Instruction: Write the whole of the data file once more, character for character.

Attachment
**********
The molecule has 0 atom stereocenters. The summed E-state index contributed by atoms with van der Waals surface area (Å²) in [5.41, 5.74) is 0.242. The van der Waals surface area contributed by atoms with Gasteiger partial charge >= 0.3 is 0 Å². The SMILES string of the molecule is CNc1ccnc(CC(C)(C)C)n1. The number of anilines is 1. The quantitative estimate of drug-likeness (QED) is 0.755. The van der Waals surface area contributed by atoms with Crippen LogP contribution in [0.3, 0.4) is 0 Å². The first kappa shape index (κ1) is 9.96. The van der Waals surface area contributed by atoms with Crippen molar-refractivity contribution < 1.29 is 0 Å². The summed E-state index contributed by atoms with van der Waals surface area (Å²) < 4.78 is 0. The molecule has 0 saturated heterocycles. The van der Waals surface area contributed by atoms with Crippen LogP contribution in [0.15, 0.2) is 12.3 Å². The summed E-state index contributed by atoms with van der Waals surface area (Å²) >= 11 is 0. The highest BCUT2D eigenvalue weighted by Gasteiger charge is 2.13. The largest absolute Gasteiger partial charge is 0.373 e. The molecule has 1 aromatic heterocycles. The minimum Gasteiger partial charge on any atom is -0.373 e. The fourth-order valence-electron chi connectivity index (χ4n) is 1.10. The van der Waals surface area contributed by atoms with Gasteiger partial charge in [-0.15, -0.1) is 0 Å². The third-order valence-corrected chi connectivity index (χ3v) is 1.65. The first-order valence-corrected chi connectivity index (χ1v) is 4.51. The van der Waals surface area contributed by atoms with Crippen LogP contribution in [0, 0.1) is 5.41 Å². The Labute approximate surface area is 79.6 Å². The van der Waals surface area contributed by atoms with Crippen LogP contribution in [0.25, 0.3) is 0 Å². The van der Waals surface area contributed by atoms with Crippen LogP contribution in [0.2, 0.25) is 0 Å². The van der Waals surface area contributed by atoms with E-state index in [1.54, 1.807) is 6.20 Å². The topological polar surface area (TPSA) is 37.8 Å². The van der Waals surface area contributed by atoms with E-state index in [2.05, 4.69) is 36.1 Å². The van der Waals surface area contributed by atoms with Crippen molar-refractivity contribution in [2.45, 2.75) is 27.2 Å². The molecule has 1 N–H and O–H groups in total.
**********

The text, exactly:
The molecule has 0 atom stereocenters. The summed E-state index contributed by atoms with van der Waals surface area (Å²) in [5.41, 5.74) is 0.242. The van der Waals surface area contributed by atoms with Gasteiger partial charge >= 0.3 is 0 Å². The SMILES string of the molecule is CNc1ccnc(CC(C)(C)C)n1. The number of anilines is 1. The quantitative estimate of drug-likeness (QED) is 0.755. The van der Waals surface area contributed by atoms with Crippen LogP contribution in [0.3, 0.4) is 0 Å². The first kappa shape index (κ1) is 9.96. The van der Waals surface area contributed by atoms with Crippen molar-refractivity contribution < 1.29 is 0 Å². The summed E-state index contributed by atoms with van der Waals surface area (Å²) < 4.78 is 0. The molecule has 0 saturated heterocycles. The van der Waals surface area contributed by atoms with Crippen LogP contribution in [0.15, 0.2) is 12.3 Å². The summed E-state index contributed by atoms with van der Waals surface area (Å²) >= 11 is 0. The highest BCUT2D eigenvalue weighted by Gasteiger charge is 2.13. The largest absolute Gasteiger partial charge is 0.373 e. The molecule has 1 aromatic heterocycles. The minimum Gasteiger partial charge on any atom is -0.373 e. The fourth-order valence-electron chi connectivity index (χ4n) is 1.10. The van der Waals surface area contributed by atoms with Gasteiger partial charge in [-0.15, -0.1) is 0 Å². The third-order valence-corrected chi connectivity index (χ3v) is 1.65. The first-order valence-corrected chi connectivity index (χ1v) is 4.51. The van der Waals surface area contributed by atoms with Crippen LogP contribution in [0, 0.1) is 5.41 Å². The Labute approximate surface area is 79.6 Å². The van der Waals surface area contributed by atoms with Crippen LogP contribution in [0.25, 0.3) is 0 Å². The van der Waals surface area contributed by atoms with Crippen LogP contribution in [0.2, 0.25) is 0 Å². The van der Waals surface area contributed by atoms with E-state index in [1.54, 1.807) is 6.20 Å². The topological polar surface area (TPSA) is 37.8 Å². The van der Waals surface area contributed by atoms with E-state index in [2.05, 4.69) is 36.1 Å². The van der Waals surface area contributed by atoms with Crippen molar-refractivity contribution in [2.45, 2.75) is 27.2 Å². The molecule has 1 N–H and O–H groups in total.